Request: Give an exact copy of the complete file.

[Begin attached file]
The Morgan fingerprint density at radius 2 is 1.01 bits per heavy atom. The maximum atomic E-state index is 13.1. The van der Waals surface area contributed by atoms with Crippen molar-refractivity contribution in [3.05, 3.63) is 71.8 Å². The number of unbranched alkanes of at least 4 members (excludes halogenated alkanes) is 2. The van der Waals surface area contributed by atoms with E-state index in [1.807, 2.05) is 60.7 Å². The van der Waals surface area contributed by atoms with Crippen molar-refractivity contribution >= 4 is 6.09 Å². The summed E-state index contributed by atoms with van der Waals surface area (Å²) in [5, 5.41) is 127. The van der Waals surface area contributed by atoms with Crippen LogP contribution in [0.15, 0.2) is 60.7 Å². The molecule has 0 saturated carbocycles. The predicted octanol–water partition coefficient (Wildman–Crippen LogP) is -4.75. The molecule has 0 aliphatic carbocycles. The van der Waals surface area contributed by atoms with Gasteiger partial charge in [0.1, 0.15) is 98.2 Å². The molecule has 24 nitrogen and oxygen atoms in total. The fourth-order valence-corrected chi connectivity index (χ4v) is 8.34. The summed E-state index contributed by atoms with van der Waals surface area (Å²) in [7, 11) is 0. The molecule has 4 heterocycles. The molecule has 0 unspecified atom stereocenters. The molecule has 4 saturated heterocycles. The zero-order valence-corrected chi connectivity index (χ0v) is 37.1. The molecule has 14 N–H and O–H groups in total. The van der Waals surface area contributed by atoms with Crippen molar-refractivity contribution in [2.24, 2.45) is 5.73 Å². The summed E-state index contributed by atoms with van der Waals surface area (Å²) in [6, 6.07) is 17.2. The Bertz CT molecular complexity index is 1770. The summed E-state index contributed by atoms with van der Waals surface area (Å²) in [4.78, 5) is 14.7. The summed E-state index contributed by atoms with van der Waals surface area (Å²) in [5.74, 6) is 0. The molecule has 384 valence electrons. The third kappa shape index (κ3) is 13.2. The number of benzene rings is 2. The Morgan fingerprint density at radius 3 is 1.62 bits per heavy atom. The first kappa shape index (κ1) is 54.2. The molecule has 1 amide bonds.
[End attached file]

The Morgan fingerprint density at radius 2 is 1.01 bits per heavy atom. The maximum atomic E-state index is 13.1. The van der Waals surface area contributed by atoms with Crippen molar-refractivity contribution in [3.05, 3.63) is 71.8 Å². The number of unbranched alkanes of at least 4 members (excludes halogenated alkanes) is 2. The van der Waals surface area contributed by atoms with E-state index in [1.807, 2.05) is 60.7 Å². The van der Waals surface area contributed by atoms with Crippen molar-refractivity contribution >= 4 is 6.09 Å². The summed E-state index contributed by atoms with van der Waals surface area (Å²) in [5, 5.41) is 127. The van der Waals surface area contributed by atoms with Crippen LogP contribution in [0.15, 0.2) is 60.7 Å². The molecule has 0 saturated carbocycles. The predicted octanol–water partition coefficient (Wildman–Crippen LogP) is -4.75. The molecule has 0 aliphatic carbocycles. The van der Waals surface area contributed by atoms with Gasteiger partial charge in [0.1, 0.15) is 98.2 Å². The molecule has 24 nitrogen and oxygen atoms in total. The fourth-order valence-corrected chi connectivity index (χ4v) is 8.34. The summed E-state index contributed by atoms with van der Waals surface area (Å²) in [7, 11) is 0. The molecule has 4 heterocycles. The molecule has 0 unspecified atom stereocenters. The molecule has 4 saturated heterocycles. The zero-order valence-corrected chi connectivity index (χ0v) is 37.1. The molecule has 14 N–H and O–H groups in total. The van der Waals surface area contributed by atoms with Crippen molar-refractivity contribution in [2.24, 2.45) is 5.73 Å². The summed E-state index contributed by atoms with van der Waals surface area (Å²) in [6, 6.07) is 17.2. The Bertz CT molecular complexity index is 1770. The summed E-state index contributed by atoms with van der Waals surface area (Å²) in [4.78, 5) is 14.7. The summed E-state index contributed by atoms with van der Waals surface area (Å²) in [5.74, 6) is 0. The molecule has 384 valence electrons. The third kappa shape index (κ3) is 13.2. The number of benzene rings is 2. The Morgan fingerprint density at radius 3 is 1.62 bits per heavy atom. The first kappa shape index (κ1) is 54.2. The molecule has 1 amide bonds.